Warren Bockwinkel
A promotional photograph of Bockwinkel from the 1950s.
Born(1911-05-21)May 21, 1911
DiedMarch 25, 1986(1986-03-25) (aged 74)
St. Louis, Missouri, U.S.
ChildrenNick Bockwinkel
Professional wrestling career
Ring name(s)Warren Bockwinkel[1]
Billed weight220 lb (100 kg)[2]
Billed fromSt. Louis, Missouri[3]
Debut1934
Retired1957

Warren Bockwinkel (often misspelled Bockwinkle, May 21, 1911 – March 25, 1986) was an American professional wrestler.

Career

Bockwinkel competed in the National Wrestling Alliance and North American regional promotions during the 1930s, 1940s and 1950s. One of the earliest wrestlers to appear on television, he teamed with many of the top wrestlers of the day including Ray Vilmer, Killer Kowalski and "Classy" Freddie Blassie. Although he never won a world title during his career, he was involved in many high-profile feuds including against Ernie Dusek, Paul Boesch,[4] Sandor Szabo, George Zaharias[5][6] and NWA World Heavyweight Champion Lou Thesz.[7]

He was also the trainer of several wrestlers of the "Golden Age of Wrestling"-era including Wilbur Snyder and, along with Lou Thesz, his son Nick Bockwinkel who would eventually become a major star in the American Wrestling Association winning the AWA World Heavyweight Championship six times during the 1970s and 1980s.

By 1955, he had retired, only coming out of retirement for a match with Hans Schmidt on October 2, 1957. Bockwinkel was inducted into the George Tragos/Lou Thesz Professional Wrestling Hall of Fame in 2010.[8]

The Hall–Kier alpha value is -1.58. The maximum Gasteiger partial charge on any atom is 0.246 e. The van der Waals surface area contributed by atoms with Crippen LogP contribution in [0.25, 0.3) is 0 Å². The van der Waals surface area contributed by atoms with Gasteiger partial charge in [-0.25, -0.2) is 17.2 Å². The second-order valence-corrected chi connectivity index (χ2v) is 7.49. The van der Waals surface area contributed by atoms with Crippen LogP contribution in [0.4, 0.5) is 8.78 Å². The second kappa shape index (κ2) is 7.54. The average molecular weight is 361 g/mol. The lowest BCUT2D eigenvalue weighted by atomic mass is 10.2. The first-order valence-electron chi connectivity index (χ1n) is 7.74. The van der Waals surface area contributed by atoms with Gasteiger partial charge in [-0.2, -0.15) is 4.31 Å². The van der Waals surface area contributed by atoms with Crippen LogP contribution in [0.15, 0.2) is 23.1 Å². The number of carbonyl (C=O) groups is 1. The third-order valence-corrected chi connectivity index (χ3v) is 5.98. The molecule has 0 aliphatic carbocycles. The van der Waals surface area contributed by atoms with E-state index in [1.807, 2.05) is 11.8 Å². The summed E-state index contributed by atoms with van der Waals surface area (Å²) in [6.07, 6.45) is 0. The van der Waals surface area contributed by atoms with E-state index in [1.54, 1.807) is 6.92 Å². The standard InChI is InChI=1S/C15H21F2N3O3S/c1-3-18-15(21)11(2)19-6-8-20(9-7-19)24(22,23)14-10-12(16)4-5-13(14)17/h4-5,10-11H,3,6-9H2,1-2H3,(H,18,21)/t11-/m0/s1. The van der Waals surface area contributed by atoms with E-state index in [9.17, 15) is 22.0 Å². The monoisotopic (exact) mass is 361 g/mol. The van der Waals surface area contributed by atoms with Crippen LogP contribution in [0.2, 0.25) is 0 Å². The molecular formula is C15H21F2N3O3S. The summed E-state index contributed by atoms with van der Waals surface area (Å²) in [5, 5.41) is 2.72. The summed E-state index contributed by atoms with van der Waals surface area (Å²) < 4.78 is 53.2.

It is said that Bockwinkel wrestled a match in 1983 at 72 years old but is unverified.

Personal life

A personal friend of promoter Lord James Blears, he convinced Blears to allow Nick Bockwinkel to compete in his NWA Hawaii territory[9] and later teamed with his son during the early 1950s.[10] His son, Nick, later acknowledged his father in his induction speeches for the Professional Wrestling Hall of Fame and Museum in 2003 and the WWE Hall of Fame in 2007.[11] [12][13]

Death

Bockwinkel died on March 25, 1986.[8][14]

Further reading

References

  1. ^ "Ernie Dusek, Bockwinkle Rassle Tonight". Washington Post. December 5, 1946
  2. ^ "Bockwinkle Battles Olson On Londos-Cox Mat Card". Washington Post. April 3, 1940
  3. ^ "Bockwinkle Engages Golden Terror on Mat Thursday Night". Washington Post. August 4, 1940
  4. ^ Boesch, Paul (1981). "The Career of Paul Boesch – One Man, One Sport, One Lifetime – 53 Years on the Mat". The Wrestling News. Retrieved April 5, 2007.
  5. ^ "'Glamour Boy' Wrestles Tonight". Washington Post. October 24, 1940
  6. ^ "Torrid Mat Foes to Meet In Rematch". Washington Post. October 27, 1940
  7. ^ Bowden, Scott (December 7, 2006). "Kentucky Fried Rasslin': The Beverly Hills Blonde Bomber". Comics101.com. Retrieved April 5, 2007.
  8. ^ a b "Warren Bockwinkel". National Wrestling Hall of Fame and Museum. Retrieved November 16, 2015.
  9. ^ Ohira, Rod (July 24, 2005). "Iaukea reminisces about 50th-state wrestling". The Honolulu Advertiser. Retrieved April 5, 2007.
  10. ^ Zordani, Jim (2004). "Regional Territories: AWA". KayfabeMemories.com. Retrieved April 5, 2007.
  11. ^ "Nick Bockwinkel". Professional Wrestling Hall of Fame and Museum. Retrieved November 16, 2015.
  12. ^ TMZ Staff (November 15, 2015). "NICK BOCKWINKELWWE Legend Dead at 80". TMZ. Time Warner. Retrieved November 16, 2015.
  13. ^ "NICK BOCKWINKEL". WWE.com. WWE. Retrieved November 16, 2015.
  14. ^ "Warren Bockwinkel". geni.com. Retrieved November 16, 2015.